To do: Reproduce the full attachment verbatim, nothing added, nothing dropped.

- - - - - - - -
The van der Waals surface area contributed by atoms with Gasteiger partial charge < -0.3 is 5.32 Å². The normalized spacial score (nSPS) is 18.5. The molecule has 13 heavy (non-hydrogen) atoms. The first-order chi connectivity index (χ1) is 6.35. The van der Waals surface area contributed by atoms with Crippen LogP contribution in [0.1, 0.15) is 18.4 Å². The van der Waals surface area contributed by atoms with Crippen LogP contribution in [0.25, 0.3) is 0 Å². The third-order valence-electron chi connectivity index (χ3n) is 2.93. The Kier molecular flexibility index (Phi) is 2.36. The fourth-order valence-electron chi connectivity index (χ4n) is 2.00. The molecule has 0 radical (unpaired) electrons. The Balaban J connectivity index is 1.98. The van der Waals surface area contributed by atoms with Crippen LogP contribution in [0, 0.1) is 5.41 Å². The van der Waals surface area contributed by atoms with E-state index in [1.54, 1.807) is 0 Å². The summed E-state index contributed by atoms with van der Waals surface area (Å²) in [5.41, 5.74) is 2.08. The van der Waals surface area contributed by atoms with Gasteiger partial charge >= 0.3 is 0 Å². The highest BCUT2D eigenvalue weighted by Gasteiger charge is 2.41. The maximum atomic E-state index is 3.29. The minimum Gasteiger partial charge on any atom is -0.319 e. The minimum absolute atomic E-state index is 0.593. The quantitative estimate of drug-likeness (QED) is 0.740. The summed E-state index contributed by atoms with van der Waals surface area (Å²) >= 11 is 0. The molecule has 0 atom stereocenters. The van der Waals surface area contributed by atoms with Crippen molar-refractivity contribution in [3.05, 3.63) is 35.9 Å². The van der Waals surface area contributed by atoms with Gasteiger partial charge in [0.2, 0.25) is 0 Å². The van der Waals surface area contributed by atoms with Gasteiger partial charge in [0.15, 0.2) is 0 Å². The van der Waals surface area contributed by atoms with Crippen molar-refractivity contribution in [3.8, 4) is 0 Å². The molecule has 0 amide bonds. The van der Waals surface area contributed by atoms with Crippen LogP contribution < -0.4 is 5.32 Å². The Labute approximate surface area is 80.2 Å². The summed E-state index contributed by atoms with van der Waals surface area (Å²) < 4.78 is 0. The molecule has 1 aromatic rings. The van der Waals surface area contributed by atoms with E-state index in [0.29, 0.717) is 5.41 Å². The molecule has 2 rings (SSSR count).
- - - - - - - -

The van der Waals surface area contributed by atoms with Gasteiger partial charge < -0.3 is 5.32 Å². The normalized spacial score (nSPS) is 18.5. The molecule has 13 heavy (non-hydrogen) atoms. The first-order chi connectivity index (χ1) is 6.35. The van der Waals surface area contributed by atoms with Crippen LogP contribution in [0.1, 0.15) is 18.4 Å². The van der Waals surface area contributed by atoms with Crippen LogP contribution in [0.25, 0.3) is 0 Å². The third-order valence-electron chi connectivity index (χ3n) is 2.93. The Kier molecular flexibility index (Phi) is 2.36. The fourth-order valence-electron chi connectivity index (χ4n) is 2.00. The molecule has 0 radical (unpaired) electrons. The Balaban J connectivity index is 1.98. The van der Waals surface area contributed by atoms with Crippen LogP contribution in [0, 0.1) is 5.41 Å². The van der Waals surface area contributed by atoms with E-state index in [1.54, 1.807) is 0 Å². The summed E-state index contributed by atoms with van der Waals surface area (Å²) in [5.41, 5.74) is 2.08. The van der Waals surface area contributed by atoms with Gasteiger partial charge >= 0.3 is 0 Å². The highest BCUT2D eigenvalue weighted by Gasteiger charge is 2.41. The maximum atomic E-state index is 3.29. The minimum Gasteiger partial charge on any atom is -0.319 e. The minimum absolute atomic E-state index is 0.593. The quantitative estimate of drug-likeness (QED) is 0.740. The summed E-state index contributed by atoms with van der Waals surface area (Å²) >= 11 is 0. The molecule has 0 atom stereocenters. The van der Waals surface area contributed by atoms with Crippen molar-refractivity contribution in [3.05, 3.63) is 35.9 Å². The van der Waals surface area contributed by atoms with Gasteiger partial charge in [0.2, 0.25) is 0 Å². The van der Waals surface area contributed by atoms with Gasteiger partial charge in [0.15, 0.2) is 0 Å². The van der Waals surface area contributed by atoms with Crippen molar-refractivity contribution in [3.8, 4) is 0 Å². The molecule has 0 amide bonds. The van der Waals surface area contributed by atoms with Crippen LogP contribution < -0.4 is 5.32 Å². The Labute approximate surface area is 80.2 Å². The summed E-state index contributed by atoms with van der Waals surface area (Å²) < 4.78 is 0. The molecule has 1 aromatic rings. The van der Waals surface area contributed by atoms with E-state index in [0.29, 0.717) is 5.41 Å². The molecule has 2 rings (SSSR count).